New works by Darren Aronofsky, Andrew Dominik, Alejandro J. Inarritu, Luca Guadagnino, Joanna Hogg, and Laura Poitras are among the rich roster of titles that will launch from the Lido and compete for a Golden Lion at the upcoming Venice Film Festival, which is set for a standout stellar 79th edition.
Artistic director Alberto Barbera has unveiled a luscious, politically infused line-up comprising a slew of hotly anticipated films from the US and elsewhere around the world, featuring scores of stars.
Olivia Wilde, Penelope Cruz, Ana de Armas, Cate Blanchett, Timoth�e Chalamet, Hugh Jackman, Laura Dern, Christoph Waltz, Sigourney Weaver and Mia Goth are some top talents expected to be on the Palazzo Del Cinema’s red carpet during the August 31-September 10 event, reports ‘Variety’.
Aronofsky, a Venice aficionado whose ‘Black Swan’ was the Lido’s opener in 2010, is back with ‘The Whale’, an adaptation of Samuel D. Hunter’s play about a morbidly obese recluse, played by Brendan Fraser and also starring Sadie Sink and Samantha Morton.
Meanwhile, Dominik’s Marilyn Monroe drama ‘Blonde’ starring de Armas as the Hollywood icon is one of four Netflix original films in the 23-title competition section.
Also getting a Venice launch from the streaming giant, which is clearly gunning for more Oscars after ‘Power of the Dog’, which premiered on the Lido last year – is the fest’s previously announced opener, Noah Baumbach’s ‘White Noise’, with Greta Gerwig, Adam Driver and Jodie Turner-Smith, which is based on the 1985 novel of the same name by Don DeLillo, reports ‘Variety’.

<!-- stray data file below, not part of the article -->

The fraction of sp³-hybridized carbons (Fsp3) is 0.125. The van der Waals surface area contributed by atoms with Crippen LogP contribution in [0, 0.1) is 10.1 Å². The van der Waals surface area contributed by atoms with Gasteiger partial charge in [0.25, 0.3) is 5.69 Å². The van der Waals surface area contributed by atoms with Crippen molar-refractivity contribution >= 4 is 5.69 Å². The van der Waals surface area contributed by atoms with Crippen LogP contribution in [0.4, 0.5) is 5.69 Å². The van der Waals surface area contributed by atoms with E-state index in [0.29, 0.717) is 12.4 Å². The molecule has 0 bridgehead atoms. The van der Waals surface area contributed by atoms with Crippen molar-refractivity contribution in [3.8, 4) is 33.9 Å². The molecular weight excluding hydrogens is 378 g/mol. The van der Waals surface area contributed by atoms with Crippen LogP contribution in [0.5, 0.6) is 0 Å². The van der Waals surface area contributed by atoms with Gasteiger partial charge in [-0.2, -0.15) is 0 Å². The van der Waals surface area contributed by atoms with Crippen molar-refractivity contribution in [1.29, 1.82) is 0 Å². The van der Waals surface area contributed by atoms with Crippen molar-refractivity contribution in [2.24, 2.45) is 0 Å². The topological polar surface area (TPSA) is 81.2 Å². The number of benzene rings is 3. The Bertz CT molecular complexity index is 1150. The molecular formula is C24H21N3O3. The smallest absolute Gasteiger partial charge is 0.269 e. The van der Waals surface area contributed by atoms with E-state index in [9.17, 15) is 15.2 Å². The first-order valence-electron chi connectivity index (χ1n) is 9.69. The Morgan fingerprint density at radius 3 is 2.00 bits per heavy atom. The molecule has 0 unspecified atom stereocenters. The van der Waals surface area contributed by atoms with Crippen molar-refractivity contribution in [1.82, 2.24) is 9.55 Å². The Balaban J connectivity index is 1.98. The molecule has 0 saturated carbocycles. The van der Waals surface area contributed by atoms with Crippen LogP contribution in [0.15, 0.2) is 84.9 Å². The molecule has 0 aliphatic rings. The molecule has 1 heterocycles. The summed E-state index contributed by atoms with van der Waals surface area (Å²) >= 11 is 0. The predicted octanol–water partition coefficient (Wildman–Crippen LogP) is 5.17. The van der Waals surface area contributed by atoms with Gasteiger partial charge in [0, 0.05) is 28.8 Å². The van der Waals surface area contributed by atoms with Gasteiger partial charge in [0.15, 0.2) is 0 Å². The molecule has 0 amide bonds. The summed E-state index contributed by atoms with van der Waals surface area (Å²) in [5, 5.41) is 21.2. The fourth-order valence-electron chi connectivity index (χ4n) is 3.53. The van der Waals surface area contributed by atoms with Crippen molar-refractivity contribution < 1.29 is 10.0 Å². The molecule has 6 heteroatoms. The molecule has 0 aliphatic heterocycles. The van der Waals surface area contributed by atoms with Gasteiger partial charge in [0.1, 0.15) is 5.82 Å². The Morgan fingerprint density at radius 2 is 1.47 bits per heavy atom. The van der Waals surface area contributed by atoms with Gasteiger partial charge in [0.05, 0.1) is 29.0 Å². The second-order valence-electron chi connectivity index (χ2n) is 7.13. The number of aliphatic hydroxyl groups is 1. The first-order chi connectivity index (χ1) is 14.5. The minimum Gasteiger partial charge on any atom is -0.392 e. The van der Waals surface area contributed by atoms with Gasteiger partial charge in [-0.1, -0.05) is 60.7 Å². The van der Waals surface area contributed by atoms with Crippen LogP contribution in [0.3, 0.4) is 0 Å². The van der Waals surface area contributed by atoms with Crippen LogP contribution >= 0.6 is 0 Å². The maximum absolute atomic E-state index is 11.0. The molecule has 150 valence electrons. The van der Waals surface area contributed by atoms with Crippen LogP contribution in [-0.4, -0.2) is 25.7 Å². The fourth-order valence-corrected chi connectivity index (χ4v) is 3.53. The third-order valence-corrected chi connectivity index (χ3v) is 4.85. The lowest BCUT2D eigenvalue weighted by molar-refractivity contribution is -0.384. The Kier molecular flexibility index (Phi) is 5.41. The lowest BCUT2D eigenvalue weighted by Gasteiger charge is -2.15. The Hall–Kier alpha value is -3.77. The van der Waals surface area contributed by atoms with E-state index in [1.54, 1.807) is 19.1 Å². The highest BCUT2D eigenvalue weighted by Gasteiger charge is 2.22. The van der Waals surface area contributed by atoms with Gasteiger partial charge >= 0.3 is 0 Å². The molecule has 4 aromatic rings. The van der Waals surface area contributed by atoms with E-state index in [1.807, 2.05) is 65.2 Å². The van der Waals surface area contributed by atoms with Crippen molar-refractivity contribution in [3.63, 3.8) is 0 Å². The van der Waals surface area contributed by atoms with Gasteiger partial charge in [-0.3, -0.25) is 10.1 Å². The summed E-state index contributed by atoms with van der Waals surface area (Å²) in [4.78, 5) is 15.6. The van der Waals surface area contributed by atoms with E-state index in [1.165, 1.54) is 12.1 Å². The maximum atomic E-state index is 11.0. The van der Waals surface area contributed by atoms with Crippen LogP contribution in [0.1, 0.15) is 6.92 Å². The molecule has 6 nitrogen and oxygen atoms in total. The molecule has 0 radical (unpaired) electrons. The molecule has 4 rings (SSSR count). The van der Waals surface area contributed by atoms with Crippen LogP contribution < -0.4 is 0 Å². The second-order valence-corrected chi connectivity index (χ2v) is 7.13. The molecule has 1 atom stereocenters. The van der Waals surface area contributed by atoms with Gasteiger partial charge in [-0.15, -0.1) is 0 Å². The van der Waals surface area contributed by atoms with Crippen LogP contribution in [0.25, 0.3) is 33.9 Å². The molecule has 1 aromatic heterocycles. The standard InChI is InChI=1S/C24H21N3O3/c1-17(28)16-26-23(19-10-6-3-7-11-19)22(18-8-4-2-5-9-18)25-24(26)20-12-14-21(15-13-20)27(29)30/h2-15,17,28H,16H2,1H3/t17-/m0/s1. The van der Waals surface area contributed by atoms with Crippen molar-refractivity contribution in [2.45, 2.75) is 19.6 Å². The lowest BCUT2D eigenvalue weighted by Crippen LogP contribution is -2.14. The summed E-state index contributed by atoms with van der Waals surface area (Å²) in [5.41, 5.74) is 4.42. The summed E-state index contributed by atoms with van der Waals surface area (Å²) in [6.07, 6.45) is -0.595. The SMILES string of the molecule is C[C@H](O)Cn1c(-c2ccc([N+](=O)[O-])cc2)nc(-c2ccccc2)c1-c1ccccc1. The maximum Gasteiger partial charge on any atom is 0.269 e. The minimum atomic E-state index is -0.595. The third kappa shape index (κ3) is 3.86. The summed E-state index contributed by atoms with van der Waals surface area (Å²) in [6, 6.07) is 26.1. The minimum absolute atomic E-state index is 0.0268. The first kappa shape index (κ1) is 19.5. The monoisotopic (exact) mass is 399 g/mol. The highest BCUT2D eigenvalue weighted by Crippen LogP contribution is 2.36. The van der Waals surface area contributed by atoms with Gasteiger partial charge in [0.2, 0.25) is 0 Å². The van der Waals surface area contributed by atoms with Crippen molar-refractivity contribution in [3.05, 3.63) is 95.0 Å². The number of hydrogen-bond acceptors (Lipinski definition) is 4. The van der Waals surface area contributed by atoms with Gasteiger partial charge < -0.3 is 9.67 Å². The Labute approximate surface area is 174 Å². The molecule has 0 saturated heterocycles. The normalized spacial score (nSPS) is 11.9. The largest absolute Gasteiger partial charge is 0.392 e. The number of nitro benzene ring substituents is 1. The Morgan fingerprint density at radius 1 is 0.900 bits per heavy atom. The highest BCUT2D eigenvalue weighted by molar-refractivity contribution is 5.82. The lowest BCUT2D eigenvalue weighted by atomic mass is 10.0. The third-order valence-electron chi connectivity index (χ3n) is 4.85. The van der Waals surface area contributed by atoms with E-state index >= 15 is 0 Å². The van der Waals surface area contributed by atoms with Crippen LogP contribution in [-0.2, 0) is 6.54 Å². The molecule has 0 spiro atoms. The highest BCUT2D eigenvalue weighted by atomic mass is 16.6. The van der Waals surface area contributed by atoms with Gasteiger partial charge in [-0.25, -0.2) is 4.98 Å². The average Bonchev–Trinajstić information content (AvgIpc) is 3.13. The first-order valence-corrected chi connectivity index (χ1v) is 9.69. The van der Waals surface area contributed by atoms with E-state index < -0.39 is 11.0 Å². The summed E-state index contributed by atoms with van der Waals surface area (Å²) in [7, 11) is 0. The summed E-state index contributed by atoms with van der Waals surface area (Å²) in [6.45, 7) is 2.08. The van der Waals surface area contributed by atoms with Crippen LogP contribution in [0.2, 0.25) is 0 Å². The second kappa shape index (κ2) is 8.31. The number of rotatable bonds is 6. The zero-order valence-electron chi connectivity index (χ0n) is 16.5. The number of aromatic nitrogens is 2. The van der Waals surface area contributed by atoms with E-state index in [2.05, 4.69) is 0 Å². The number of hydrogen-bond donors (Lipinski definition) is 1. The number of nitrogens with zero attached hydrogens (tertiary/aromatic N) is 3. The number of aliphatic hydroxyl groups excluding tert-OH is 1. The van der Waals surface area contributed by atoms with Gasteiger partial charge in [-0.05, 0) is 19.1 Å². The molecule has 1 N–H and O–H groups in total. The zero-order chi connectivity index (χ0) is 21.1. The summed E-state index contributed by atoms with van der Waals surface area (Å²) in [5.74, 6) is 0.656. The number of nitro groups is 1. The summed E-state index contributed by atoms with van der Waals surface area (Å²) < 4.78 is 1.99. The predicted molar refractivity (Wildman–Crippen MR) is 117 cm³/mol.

‘White Noise’ marks the first time a Netflix film has landed in Venice’s opening slot.
As anticipated by Variety, other Netflix originals in the Venice competition are Inarritu’s ‘Bardo, False Chronicle of a Handful of Truths’, which chronicles the story of a Mexican journalist and documentary filmmaker who returns home and works through an existential crisis as he grapples with his identity and family relationships, and Romain Gavras’ modern tragedy ‘Athena’, co-written by the French ‘The World is Yours’ director with ‘Les Miserables’ filmmaker Ladj Ly.
Netflix will also be bowing Nicholas Winding Refn’s neon-noir ‘Copenhagen Cowboy’ TV series, which will screen out of competition in the second half of the festival.
Guadagnino, who first made a splash in Venice with Tilda Swinton-starrer ‘I Am Love’, is back on the Lido with ‘Bones and All’ featuring ‘Call Me By Your Name’ star Timothee Chalamet and Taylor Russell as cannibal lovers on a road trip across America in the 1980s.
Amazon is also bowing its first Argentinian original film from Venice, the political drama ‘1985’, directed by auteur Santiago Mitre. It is the true story of how public prosecutor Julio Strassera, a young lawyer, and his inexperienced legal team dared to prosecute the heads of Argentina’s bloody military dictatorship in a battle against odds and a race against time, braving bomb and death threats.
Florian Zeller’s ‘The Son’, starring Vanessa Kirby, Laura Dern and Hugh Jackman, is also vying for a Golden Lion, as is Wales-set ‘The Eternal Daughter’ starring Tilda Swinton, which is directed by her old friend, ‘The Souvenir’ helmer Joanna Hogg.
Focus Features will be on the Lido with Todd Field’s ‘Tar’. Blanchett is a Venice regular who presided over the festival’s main jury in 2020.